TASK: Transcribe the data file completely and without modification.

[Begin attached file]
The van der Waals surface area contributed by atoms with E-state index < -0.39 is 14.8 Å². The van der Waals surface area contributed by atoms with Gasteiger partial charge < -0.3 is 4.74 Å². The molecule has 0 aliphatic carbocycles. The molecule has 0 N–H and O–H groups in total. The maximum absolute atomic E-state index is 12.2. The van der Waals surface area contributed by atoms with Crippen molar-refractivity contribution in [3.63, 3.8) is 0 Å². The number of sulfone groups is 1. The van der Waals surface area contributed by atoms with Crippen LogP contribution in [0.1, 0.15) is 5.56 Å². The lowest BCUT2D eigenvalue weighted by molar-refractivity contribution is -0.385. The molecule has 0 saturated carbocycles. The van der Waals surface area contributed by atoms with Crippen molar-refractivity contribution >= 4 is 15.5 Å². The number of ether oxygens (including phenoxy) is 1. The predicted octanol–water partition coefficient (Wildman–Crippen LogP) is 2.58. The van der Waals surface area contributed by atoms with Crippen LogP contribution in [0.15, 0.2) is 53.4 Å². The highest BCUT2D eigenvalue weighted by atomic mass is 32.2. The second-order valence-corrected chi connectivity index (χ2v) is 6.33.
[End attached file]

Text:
The van der Waals surface area contributed by atoms with E-state index < -0.39 is 14.8 Å². The van der Waals surface area contributed by atoms with Gasteiger partial charge < -0.3 is 4.74 Å². The molecule has 0 aliphatic carbocycles. The molecule has 0 N–H and O–H groups in total. The maximum absolute atomic E-state index is 12.2. The van der Waals surface area contributed by atoms with Crippen molar-refractivity contribution in [3.63, 3.8) is 0 Å². The number of sulfone groups is 1. The van der Waals surface area contributed by atoms with Crippen LogP contribution in [0.1, 0.15) is 5.56 Å². The lowest BCUT2D eigenvalue weighted by molar-refractivity contribution is -0.385. The molecule has 0 saturated carbocycles. The van der Waals surface area contributed by atoms with Crippen molar-refractivity contribution >= 4 is 15.5 Å². The number of ether oxygens (including phenoxy) is 1. The predicted octanol–water partition coefficient (Wildman–Crippen LogP) is 2.58. The van der Waals surface area contributed by atoms with Crippen LogP contribution in [0.15, 0.2) is 53.4 Å². The highest BCUT2D eigenvalue weighted by atomic mass is 32.2. The second-order valence-corrected chi connectivity index (χ2v) is 6.33.